ACCA40636 – Derivatives Markets

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ACCA40636 – Derivatives Markets
Assessment Brief
Module: ACCA40636 – Derivatives Markets
Submission deadline: Sunday 18th of July 2021, 11:00PM (23:00)
Word Limit: 4,000 words
Please, complete both parts of the assessment as stand-alone sections, each with
their own reference list at the end of each task. Both parts count equally towards
your final mark. You can distribute your 4,000 words as you prefer across the
tasks. Only the overall word count of the assessment is capped at 4,000.
Part A (approx. 2,000 words)
Pick a call option reported on CBOE ( characterised by a
positive open interest. Using the most up to date data, determine the “BlackScholes-Merton price” (without dividends) of the option you picked and compare it
with the actual price reported on CBOE. You should report all the intermediate steps
of the calculations and discuss whether the assumption underlying the BlackScholes formula are fulfilled. Discuss from where the difference in your calculated
price and the observed market price might have arisen. In addition, report how you
derived the volatility used to find the Black-Scholes-Merton price.
Please start your answer by reporting the following values as demonstrated below
(examples are in italics):
• Ticker Symbol: AA (Alcoa Corporation)
• Strike Price: $36.00
• Bid and ask price of the option: $1.29 – $1.37
• Price of the underlying asset: 36.95
• Expiration date: Fri June 18 2021
• Date accessed: Tue June 15 2021, accessed at 10:10
Alcoa Corporation Option Quote collected on the 15th of June 2021
Part B (approx. 2,000 words)
Discuss the benefits of options, swaps, forwards and futures and comment on the
negative aspects by making references to past crises and events that triggered
instability in global markets. Conclude your discussion on an evaluation on whether
the benefits outweigh the negative aspects.
(turn page for important assessment information)
Definitions of Assessment Offences
Plagiarism is when you present someone else’s work, words, images, opinions or
discoveries, whether published or not, as your own. It is also when you take the
artwork, images or computer-generated work of others, without properly
acknowledging where this is from or you do this without their permission.
You can commit plagiarism in examinations, but it is most likely to happen in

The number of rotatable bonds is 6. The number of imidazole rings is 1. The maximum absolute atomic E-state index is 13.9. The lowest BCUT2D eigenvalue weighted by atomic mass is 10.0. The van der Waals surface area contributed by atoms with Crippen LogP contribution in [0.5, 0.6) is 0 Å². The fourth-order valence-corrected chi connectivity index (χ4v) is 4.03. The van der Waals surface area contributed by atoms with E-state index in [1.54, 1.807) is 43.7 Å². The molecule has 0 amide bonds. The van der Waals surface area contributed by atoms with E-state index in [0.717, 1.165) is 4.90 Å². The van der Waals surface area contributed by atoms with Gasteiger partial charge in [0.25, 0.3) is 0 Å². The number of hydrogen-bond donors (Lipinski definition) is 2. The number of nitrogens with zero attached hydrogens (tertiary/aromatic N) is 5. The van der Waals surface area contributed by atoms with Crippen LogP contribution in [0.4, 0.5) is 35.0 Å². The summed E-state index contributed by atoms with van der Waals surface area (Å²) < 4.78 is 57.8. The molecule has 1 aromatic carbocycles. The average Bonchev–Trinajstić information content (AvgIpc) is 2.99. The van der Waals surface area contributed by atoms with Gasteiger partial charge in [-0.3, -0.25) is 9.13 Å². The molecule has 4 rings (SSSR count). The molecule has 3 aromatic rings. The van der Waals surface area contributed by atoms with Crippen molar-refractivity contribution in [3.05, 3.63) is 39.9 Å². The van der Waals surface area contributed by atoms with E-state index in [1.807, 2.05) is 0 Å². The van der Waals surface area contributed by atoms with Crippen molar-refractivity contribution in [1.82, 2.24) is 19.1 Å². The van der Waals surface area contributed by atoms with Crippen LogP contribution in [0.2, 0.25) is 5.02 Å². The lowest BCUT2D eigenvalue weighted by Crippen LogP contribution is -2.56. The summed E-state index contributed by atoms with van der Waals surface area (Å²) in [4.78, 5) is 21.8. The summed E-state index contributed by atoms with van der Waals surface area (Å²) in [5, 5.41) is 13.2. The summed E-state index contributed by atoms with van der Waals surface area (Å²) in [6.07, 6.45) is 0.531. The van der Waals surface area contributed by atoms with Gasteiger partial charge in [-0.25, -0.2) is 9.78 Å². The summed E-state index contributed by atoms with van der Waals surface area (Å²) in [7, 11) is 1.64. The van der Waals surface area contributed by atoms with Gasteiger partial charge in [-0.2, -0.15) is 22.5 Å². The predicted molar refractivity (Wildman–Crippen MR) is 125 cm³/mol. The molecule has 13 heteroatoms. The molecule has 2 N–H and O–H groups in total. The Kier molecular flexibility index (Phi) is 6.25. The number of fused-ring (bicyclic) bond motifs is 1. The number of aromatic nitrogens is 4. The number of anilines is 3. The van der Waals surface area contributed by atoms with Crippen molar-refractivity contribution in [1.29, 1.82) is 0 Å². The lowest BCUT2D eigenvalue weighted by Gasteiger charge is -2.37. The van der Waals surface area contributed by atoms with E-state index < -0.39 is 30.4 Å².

coursework, assignments, portfolios, essays, dissertations and so on.
Examples of plagiarism include:
• Directly copying from written work, physical work, performances, recorded
work or images, without saying where this is from.
• Using information from the internet or electronic media (such as DVDs and
CDs) which belongs to someone else, and presenting it as your own.
• Rewording someone else’s work, without referencing them.
• Handing in something for assessment which has been produced by another
student or person.
It is important that you do not plagiarise – intentionally or unintentionally – because
the work of others and their ideas are their own. There are benefits to producing
original ideas in terms of awards, prizes, qualifications, reputation and so on. To
use someone else’s work, words, images, ideas or discoveries is a form of theft.
Collusion is similar to plagiarism as it is an attempt to present another’s work as
your own. In plagiarism the original owner of the work is not aware you are using
it, in collusion two or more people may be involved in trying to produce one piece of
work to benefit one individual, or plagiarising another person’s work.
Examples of collusion include:
• Agreeing with others to cheat.
• Getting someone else to produce part or all of your work.
• Copying the work of another person (with their permission).
• Submitting work from essay banks.
• Paying someone to produce work for you.
• Allowing another student to copy your own work.
Cheating is when someone aims to get unfair advantage over others.
Examples of cheating include:
• Taking unauthorised material into the examination room.
• Inventing results (including experiments, research, interviews and
• Handing your own previously graded work back in.
• Getting an examination paper before it is released.
• Behaving in a way that means other students perform poorly.
• Pretending to be another student.
• Trying to bribe members of staff or examiners.
Help in avoiding offences
Most of our students are honest and want to avoid making assessment offences.
We have a variety of resources, advice and guidance available to help make sure
you can develop good academic skills. We will make sure that we make available
consistent statements about what we expect throughout all modules.
You can get advice from your module tutors and personal tutors should you wish to
clarify anything contained in this statement.
(turn page for assessment matrix)

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